I continue to navigate my way as a parent of bilingual children. We extol the joys and merits of having children grow up speaking two languages — the cognitive agility, the tendency towards more open-mindedness, and the acquisition of the language itself. The nuts and bolts of it however are not as straightforward as we might have thought they would be while the babes are in the womb. It’s not as simple as just committing yourself to one method such as the one language one parent method (OPOL). That was the easy part, and the key to making it work has been discipline. As the kids have grown, however the bumps in the road have been appearing: we’ve been battling Denglish, and I’ve been wary of Englisch in the German classrooms.
Recently however I’ve noticed that this bilingual parenting thing feels like an extra pain in the backside vs. gift I’m bestowing while parenting. It’s another thing to pick on my kids for. When children make mistakes in their grammar or their speech in general, the specialists such as the pediatrician and speech therapists all say to positively correct whatever they are saying, acknowledging whatever they are trying to say by repeating it in correct form. So for the past seven years or so, conversations with my children have been going something like this:
“I have scared!”
“You’re scared of something?”
“I’m not sure I want to get doctor since I’d have to touch blood.”
“I don’t want to get doctor.”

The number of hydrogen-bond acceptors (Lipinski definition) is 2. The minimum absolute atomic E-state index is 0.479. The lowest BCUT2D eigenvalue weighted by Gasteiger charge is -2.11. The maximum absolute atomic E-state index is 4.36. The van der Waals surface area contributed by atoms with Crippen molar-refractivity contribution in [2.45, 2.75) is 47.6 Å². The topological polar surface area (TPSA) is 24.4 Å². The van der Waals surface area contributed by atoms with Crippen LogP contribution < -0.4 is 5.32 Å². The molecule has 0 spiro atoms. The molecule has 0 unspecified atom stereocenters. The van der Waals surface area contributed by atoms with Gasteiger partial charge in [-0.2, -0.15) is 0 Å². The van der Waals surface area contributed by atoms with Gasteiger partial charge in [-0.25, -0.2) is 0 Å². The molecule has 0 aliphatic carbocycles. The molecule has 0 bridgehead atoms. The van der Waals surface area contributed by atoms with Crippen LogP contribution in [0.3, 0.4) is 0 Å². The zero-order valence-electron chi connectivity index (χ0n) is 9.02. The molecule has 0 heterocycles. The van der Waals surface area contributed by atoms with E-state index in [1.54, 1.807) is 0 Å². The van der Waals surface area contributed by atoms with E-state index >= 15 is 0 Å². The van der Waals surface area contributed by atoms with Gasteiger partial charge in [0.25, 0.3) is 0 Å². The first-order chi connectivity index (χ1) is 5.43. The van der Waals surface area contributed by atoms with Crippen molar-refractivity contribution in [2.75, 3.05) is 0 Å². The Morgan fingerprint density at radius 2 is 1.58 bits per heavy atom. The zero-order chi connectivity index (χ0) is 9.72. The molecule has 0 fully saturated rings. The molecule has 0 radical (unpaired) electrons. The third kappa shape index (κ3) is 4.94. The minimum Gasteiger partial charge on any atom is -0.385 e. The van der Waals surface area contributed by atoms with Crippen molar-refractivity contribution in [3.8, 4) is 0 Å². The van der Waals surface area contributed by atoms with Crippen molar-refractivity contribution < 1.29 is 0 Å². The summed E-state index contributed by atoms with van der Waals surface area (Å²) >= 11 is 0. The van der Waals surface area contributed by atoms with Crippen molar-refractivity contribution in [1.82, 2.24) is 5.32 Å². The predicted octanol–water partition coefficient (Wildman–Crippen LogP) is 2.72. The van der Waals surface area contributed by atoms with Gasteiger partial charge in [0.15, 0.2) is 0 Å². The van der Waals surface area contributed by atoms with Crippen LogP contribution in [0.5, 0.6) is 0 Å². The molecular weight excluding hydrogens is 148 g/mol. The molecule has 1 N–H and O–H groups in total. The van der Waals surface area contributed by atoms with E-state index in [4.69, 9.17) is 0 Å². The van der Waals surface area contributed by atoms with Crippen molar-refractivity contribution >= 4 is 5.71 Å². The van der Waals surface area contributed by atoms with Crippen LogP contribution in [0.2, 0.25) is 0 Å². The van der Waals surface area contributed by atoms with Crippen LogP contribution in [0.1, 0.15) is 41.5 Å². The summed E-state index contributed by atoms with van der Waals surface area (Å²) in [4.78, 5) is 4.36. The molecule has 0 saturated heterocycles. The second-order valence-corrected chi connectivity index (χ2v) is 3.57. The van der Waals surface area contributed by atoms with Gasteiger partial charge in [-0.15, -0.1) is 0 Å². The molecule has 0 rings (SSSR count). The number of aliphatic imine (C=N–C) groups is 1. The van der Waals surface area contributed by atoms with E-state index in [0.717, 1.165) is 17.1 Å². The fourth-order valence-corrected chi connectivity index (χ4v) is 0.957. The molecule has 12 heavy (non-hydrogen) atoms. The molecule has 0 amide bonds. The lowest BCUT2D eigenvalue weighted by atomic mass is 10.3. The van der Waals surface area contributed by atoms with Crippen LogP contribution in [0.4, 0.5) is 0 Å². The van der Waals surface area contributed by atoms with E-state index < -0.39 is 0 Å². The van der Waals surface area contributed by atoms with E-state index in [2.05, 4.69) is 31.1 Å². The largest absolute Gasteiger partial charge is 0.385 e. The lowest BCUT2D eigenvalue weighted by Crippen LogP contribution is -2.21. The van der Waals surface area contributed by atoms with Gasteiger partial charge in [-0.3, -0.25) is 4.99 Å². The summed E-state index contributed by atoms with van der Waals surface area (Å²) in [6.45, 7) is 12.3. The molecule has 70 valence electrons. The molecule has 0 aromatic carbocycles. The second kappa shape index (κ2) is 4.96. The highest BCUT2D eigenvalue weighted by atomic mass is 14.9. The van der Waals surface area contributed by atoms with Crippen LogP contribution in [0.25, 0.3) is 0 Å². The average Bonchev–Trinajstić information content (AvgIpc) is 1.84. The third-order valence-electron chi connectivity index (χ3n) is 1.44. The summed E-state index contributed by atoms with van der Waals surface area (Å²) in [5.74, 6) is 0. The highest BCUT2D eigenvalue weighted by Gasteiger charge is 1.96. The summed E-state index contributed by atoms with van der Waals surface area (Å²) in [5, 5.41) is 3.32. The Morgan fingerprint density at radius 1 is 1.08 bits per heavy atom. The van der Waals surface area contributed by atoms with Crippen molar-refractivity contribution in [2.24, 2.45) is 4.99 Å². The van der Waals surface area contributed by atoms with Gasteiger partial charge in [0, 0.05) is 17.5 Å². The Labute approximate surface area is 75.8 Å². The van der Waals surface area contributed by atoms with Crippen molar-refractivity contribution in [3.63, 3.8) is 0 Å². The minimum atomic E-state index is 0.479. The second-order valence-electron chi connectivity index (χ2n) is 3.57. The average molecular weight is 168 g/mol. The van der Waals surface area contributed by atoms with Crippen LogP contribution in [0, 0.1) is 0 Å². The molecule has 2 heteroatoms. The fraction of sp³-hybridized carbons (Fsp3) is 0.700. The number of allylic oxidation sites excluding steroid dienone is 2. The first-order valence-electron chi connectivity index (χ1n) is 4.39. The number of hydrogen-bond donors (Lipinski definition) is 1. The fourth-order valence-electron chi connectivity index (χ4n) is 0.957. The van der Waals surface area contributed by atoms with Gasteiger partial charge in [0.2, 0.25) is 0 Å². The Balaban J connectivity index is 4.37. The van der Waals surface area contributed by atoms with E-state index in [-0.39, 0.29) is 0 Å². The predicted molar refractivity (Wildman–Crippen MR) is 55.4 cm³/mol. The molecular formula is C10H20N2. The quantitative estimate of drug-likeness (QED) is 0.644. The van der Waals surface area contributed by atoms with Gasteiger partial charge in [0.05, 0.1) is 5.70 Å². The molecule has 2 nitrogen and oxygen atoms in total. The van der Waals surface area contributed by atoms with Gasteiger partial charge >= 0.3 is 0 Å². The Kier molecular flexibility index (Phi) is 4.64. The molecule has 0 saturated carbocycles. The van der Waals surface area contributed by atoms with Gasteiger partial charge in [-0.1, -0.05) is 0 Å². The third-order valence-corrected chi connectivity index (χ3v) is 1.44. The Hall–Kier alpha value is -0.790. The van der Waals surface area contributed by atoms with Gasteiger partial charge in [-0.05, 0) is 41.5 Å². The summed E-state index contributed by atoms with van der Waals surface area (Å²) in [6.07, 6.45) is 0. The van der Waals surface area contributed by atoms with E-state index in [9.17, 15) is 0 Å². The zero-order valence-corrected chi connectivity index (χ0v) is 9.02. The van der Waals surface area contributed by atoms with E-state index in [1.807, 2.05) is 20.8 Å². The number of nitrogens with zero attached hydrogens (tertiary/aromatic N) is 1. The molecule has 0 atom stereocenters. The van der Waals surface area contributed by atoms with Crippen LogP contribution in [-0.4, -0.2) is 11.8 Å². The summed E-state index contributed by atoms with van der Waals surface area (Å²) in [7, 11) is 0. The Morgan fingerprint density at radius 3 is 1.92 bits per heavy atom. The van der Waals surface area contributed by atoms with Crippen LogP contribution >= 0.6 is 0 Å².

“Oh, you mean you’re not sure you’d like to become a doctor?”
“I don’t need no blanket.”
“You don’t need any blanket?”
Charm and quirks aside as portrayed by Ruth’s post, reflecting conversations like these from the aspect of keeping her German straight, I feel that day after day of this grates on everyone’s nerves. I don’t really want to have another reason to nitpick at my kids and my kids don’t really want another reason for their mother to nag at them.
Having been educated in a high school with a Grammar Barrier test (meaning that you cannot proceed to the next grade unless you have passed this grammar test) and a college whose graduates adore posting memes that poke fun at rejecting the Oxford comma, and having edited a couple of manuscripts, it is like a bunch of unintended discordant chords to my sensitive ear to hear the above phrases on a daily basis (times three because I have three children). It’s hard to not register them as grammatical mistakes versus the process of learning, developing, and growing. You know. Stuff that kids need to do.
I’m not about to abandon what my husband and I have started in the way of raising our kids bilingually. I’m just going to have to take some deep breaths and resolve as the new year starts to continue to be patient and lovingly support my children’s acquisition of the English language while living in Germany.